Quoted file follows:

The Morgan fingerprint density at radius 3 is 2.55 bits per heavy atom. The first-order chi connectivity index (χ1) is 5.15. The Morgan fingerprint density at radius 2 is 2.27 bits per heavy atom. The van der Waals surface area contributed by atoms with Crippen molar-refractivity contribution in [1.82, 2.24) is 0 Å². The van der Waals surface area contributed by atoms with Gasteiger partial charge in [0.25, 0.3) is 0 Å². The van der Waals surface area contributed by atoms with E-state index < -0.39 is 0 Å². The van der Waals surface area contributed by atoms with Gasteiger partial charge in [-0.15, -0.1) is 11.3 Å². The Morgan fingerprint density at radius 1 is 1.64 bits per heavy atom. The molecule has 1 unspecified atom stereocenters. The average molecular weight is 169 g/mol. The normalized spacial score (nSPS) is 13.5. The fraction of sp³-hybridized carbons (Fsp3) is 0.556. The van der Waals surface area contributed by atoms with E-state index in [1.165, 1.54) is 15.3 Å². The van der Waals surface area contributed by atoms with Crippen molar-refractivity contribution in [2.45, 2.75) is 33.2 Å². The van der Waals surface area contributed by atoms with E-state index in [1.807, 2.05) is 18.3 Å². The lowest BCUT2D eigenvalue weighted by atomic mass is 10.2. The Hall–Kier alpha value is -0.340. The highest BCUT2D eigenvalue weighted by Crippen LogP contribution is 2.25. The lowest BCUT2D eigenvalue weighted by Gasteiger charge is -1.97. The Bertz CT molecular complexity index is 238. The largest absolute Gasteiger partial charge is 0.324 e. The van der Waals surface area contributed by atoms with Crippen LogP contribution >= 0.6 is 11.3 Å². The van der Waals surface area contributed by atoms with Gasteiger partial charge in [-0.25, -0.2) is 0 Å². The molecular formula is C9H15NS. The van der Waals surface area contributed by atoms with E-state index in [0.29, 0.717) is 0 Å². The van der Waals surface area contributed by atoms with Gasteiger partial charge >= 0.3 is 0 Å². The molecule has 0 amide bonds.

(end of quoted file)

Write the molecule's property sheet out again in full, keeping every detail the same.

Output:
The Morgan fingerprint density at radius 3 is 2.55 bits per heavy atom. The first-order chi connectivity index (χ1) is 5.15. The Morgan fingerprint density at radius 2 is 2.27 bits per heavy atom. The van der Waals surface area contributed by atoms with Crippen molar-refractivity contribution in [1.82, 2.24) is 0 Å². The van der Waals surface area contributed by atoms with Gasteiger partial charge in [0.25, 0.3) is 0 Å². The van der Waals surface area contributed by atoms with E-state index < -0.39 is 0 Å². The van der Waals surface area contributed by atoms with Gasteiger partial charge in [-0.15, -0.1) is 11.3 Å². The Morgan fingerprint density at radius 1 is 1.64 bits per heavy atom. The molecule has 1 unspecified atom stereocenters. The average molecular weight is 169 g/mol. The normalized spacial score (nSPS) is 13.5. The fraction of sp³-hybridized carbons (Fsp3) is 0.556. The van der Waals surface area contributed by atoms with E-state index in [1.165, 1.54) is 15.3 Å². The van der Waals surface area contributed by atoms with Crippen molar-refractivity contribution in [2.45, 2.75) is 33.2 Å². The van der Waals surface area contributed by atoms with E-state index in [1.807, 2.05) is 18.3 Å². The lowest BCUT2D eigenvalue weighted by atomic mass is 10.2. The Hall–Kier alpha value is -0.340. The highest BCUT2D eigenvalue weighted by Crippen LogP contribution is 2.25. The lowest BCUT2D eigenvalue weighted by Gasteiger charge is -1.97. The Bertz CT molecular complexity index is 238. The largest absolute Gasteiger partial charge is 0.324 e. The van der Waals surface area contributed by atoms with Crippen LogP contribution >= 0.6 is 11.3 Å². The van der Waals surface area contributed by atoms with Gasteiger partial charge in [-0.25, -0.2) is 0 Å². The molecular formula is C9H15NS. The van der Waals surface area contributed by atoms with E-state index in [0.29, 0.717) is 0 Å². The van der Waals surface area contributed by atoms with Gasteiger partial charge >= 0.3 is 0 Å². The molecule has 0 amide bonds.